|Publication number||US7382490 B2|
|Application number||US 10/664,805|
|Publication date||Jun 3, 2008|
|Filing date||Sep 19, 2003|
|Priority date||Sep 5, 2002|
|Also published as||EP1398956A1, US20050062985|
|Publication number||10664805, 664805, US 7382490 B2, US 7382490B2, US-B2-7382490, US7382490 B2, US7382490B2|
|Inventors||Johan Lammens, Michel Encrenaz|
|Original Assignee||Hewlett-Packard Development Company, L.P.|
|Export Citation||BiBTeX, EndNote, RefMan|
|Patent Citations (13), Referenced by (17), Classifications (11), Legal Events (3)|
|External Links: USPTO, USPTO Assignment, Espacenet|
The present invention relates to the field of printers.
A printed grayscale extends at one end from no ink (which shows as white on a white print media) through various shades of gray to full black at the other end of the grayscale.
It is often desirable or necessary to apply a “gray neutrality calibration” correction to a printer device's color space in order to have the printer produce visually neutral grays with some well defined digital inputs, for example equal values of cyan, magenta, and yellow. That is, the values C=M=Y. A common way to achieve this is to apply a 1-dimensional “transfer function” to each of the cyan, magenta and yellow colorants separately. Such transfer functions can be calculated based on the colorimetric or densitometric measurements of a printer's “raw” behavior.
However, an undesirable side effect of using 1-dimensional transfer functions is that they not only affect the gray axis (C=M=Y) but also, the rest of the printer's gamut, i.e. the range of colors, that can be obtained by mixing three or more inks. This can lead to non-linearities, contouring, difficulties in creating color maps, gamut reductions, and other artifacts.
There is a problem in printing grayscale images on an inkjet printer device, using the conventional gray neutrality calibration, that the images do not appear to be gray to the naked eye, and are tinted with a non neutral color, that is the gray looks reddish, brownish, yellowish or greenish. In practice, ensuring a neutral gray color is printed is a non trivial problem, especially when working with a 4 color printer, or a 6 color printer, such as the Hewlett Packard DesignJet 5000 type printer.
Ideally, the gray neutrality calibration should be applied only to the gray axis, but without creating discontinuities elsewhere.
According to a first aspect of the present invention there is provided a method of applying a gray neutrality calibration to a color signal, said method comprising:
representing said color signal as a position in a multi dimensional color space, in which each said dimension of said color space represents a respective primary color;
defining a gray axis in said multi dimensional color space as a set of coordinates for which a plurality of said primary colors each have a same value as each other;
determining a distance between said position representing said color signal and said gray axis; and
using said determined distance between said color signal position and said gray axis to applying a gray neutrality correction for correcting an input color signal.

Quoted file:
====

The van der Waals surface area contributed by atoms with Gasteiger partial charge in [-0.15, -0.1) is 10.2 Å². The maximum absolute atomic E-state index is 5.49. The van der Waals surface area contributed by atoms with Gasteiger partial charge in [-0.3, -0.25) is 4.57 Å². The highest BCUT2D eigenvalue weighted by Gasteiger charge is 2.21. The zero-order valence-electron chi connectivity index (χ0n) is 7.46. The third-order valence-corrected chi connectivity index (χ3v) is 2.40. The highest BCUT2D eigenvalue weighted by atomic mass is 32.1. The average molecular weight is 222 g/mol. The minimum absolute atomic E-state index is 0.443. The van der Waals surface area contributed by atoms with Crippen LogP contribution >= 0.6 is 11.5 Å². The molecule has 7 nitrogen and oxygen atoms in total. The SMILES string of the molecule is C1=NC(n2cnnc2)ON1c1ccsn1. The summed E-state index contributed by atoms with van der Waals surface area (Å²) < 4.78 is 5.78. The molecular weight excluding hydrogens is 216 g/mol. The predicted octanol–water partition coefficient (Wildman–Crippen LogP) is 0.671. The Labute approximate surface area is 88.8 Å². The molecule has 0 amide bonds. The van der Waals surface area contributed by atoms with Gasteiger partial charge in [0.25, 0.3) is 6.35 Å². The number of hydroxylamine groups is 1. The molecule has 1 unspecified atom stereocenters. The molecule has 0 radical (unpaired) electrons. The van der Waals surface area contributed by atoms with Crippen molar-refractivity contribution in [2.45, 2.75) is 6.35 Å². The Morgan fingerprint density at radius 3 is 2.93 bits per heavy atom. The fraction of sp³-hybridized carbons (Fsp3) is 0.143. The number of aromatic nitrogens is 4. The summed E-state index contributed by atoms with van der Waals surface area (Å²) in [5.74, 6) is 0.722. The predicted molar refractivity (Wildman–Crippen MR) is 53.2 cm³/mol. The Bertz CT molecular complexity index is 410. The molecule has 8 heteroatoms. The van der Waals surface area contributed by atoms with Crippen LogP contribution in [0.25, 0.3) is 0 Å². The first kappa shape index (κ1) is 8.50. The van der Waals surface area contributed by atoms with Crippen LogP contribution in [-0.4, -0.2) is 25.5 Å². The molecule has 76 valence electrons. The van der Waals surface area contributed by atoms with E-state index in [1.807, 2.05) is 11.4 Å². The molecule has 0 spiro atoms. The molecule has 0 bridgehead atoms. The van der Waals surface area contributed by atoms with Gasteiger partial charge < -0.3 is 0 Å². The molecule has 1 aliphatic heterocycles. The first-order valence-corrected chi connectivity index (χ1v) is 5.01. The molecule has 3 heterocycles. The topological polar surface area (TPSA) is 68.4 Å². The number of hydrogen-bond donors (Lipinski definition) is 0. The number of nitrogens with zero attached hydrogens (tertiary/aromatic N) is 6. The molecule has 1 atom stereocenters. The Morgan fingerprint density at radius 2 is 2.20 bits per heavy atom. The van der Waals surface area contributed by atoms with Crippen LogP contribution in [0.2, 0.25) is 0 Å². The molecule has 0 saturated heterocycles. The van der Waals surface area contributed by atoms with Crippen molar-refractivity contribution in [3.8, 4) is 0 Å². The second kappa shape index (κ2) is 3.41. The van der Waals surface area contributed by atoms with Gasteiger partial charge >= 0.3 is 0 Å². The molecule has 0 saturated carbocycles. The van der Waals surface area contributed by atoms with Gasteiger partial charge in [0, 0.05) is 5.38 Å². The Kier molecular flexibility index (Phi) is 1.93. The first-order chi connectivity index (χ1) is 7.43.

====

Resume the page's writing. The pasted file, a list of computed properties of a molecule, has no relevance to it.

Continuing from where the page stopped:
According to a second aspect of the present invention, there is provided a method for applying a first set of gray balancing color corrections to a printer's gray axis, a second set of different color corrections to a printer's gamut surface, and continuously varying intermediate color corrections everywhere else in the gamut, the method comprising:
calculating a grayness function which evaluates the distance to the gray axis for a plurality of color signals each carrying a single color data of a multi-dimensional image data; and
using the value of said grayness function and its complement as weights for a linear combination of two sets of color corrections applied to a said plurality of color signals; and
generating an output of said linear combination of color corrections, such that an input into a said color signal channel for a color combination which lies upon the printer's gray axis is affected only by said first set of color corrections, an input into a said color signal channel for a color combination which lies upon the gamut surface is affected only by said second set of color corrections, and an input into a said color signal channel for a color combination which lies in between the gray axis and the gamut surface is affected by both said sets of color corrections, in function of the distance to the gray axis and gamut surface, respectively.
Using the grayness function avoids the problem of loss of gamut by ensuring that the color corrections are applied only when grays are being printed, and not for non gray colors.
Other aspects are as recited in the claims herein, and the scope of the invention is limited only by the claimed features.
For a better understanding of the invention and to show how the same may be carried into effect, there will now be described by way of example only, specific embodiments, methods and processes according to the present invention with reference to the accompanying drawings in which: